“Once you know someone socially, or in a semi-business environment, they’re more likely to put you on the list and take a risk (to) choose them,” Kriewaldt says. “My reputation is at stake putting people forward. I’d never get over it if someone is bad, everyone will know that I’ve done it.”
Both De Lacy and Kriewaldt agree that a good part of the mentoring process is about being available to talk over issues in a collegiate and confidential atmosphere and confirming to the women that they are capable of taking over the board roles.
“One of the things with younger people is that they have immense talent (but) they keep questioning themselves,” says Kriewaldt, who himself has more than three decades of board experience. “As Kirstin and I talked about issues (I told her) her inherent analysis is by and large right and now she is confident in that.”
Ferguson says: “Martin allowed me to ask questions that I might not have otherwise felt able to ask in a boardroom. I was able to ask questions without any fear or favour and ask questions you would be afraid to ask in a different environment.”
Bond says: “Keith gave me directing advice, which is what you want.”
She explains the two met as often as she needed to. “It’s quite good to get validated.”
The benefits Bond and Ferguson received from the AICD program have reinforced their interest in being mentors to other women, drawing on their own business and boardroom success and experience.
Ferguson is part of an informal group of female directors in Brisbane who meet regularly to discuss issues and network.
Bond is a mentor for Women on Boards, a Melbourne group that supports, educates and lobbies for women board members.
“Even though I have a great portfolio, it’s something you keep working on, it’s a progression,” says Bond, whose goal is to expand her role with good mix of established and emerging businesses.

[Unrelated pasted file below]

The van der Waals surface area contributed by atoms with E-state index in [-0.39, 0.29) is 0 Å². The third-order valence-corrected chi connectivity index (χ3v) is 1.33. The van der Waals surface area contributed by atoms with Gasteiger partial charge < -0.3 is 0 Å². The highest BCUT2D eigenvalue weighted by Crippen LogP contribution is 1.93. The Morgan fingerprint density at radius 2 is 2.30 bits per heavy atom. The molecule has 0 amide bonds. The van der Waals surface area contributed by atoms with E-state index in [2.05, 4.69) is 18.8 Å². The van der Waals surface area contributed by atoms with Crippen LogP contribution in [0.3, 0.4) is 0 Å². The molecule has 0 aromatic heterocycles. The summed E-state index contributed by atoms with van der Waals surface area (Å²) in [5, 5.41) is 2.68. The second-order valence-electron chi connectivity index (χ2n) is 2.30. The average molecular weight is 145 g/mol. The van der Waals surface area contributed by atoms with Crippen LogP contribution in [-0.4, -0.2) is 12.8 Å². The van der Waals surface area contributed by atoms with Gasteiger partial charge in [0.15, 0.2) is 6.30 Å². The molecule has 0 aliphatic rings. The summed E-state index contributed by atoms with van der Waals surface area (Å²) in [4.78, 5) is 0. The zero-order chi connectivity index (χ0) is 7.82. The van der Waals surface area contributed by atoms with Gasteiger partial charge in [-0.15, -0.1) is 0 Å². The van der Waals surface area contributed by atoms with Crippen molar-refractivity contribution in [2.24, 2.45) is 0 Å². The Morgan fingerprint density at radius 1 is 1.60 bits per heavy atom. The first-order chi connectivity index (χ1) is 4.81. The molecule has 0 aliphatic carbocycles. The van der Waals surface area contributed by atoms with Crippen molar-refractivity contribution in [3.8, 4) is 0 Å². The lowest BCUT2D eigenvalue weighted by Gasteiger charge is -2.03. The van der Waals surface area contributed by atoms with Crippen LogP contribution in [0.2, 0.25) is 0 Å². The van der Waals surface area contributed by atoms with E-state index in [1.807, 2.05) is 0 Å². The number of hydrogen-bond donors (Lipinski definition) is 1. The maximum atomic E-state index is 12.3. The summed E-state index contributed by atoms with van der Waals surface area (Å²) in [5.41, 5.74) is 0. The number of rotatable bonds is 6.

Ferguson hopes to increase her involvement in a mix of boards. “That’s one of the things I love because I learn something new. You can apply your skills across any industry by and large.”
– Kirstin Ferguson is the Thiess Advisory Board chairwoman and a non-executive director of SunWater Ltd and the Queensland Theatre Company. She was previously the non-executive director of Dart Energy, Queensland Rugby Union and an independent member of the Queensland Workplace Health and Safety Board. She is the former CEO of Sentis, chief operating officer of Deacons (now Norton Rose) and an administration officer in the Royal Australian Air Force.
– Martin Kriewaldt is Hyne Timber, Interior Co and ImpediMed chairman and a member of the AICD Corporate Governance Committee. He is a former BrisConnections and Suncorp director and has served on the board of Campbell Brothers, Oil Search, Macarthur Coal, GWA and QDL.
– Leeanne Kay Bond is the non-executive director of Coffey International Ltd and Liquefied Natural Gas Ltd. She was a non-executive director of Seqwater, Australian Water Recycling Centre of Excellence Ltd, Gem and Jewellery Institute of Australasia Ltd and Tarong Energy Corporation. She chaired the Brisbane Water Advisory Board in 2007. Bond is a registered professional chemical engineer.
– Keith De Lacy is Cubbie Group chairman, The Reef Hotel Casino director, Nimrod Resources Ltd chairman, Queensland Energy Resources director and Hynes Lawyers Australia chairman. He is former chairman of Macarthur Coal, Queensland Sugar and the Global Sugar Alliance. He was Queensland treasurer from 1989 to 1996. His book, Blood Stains the Wattle, was published in 2002.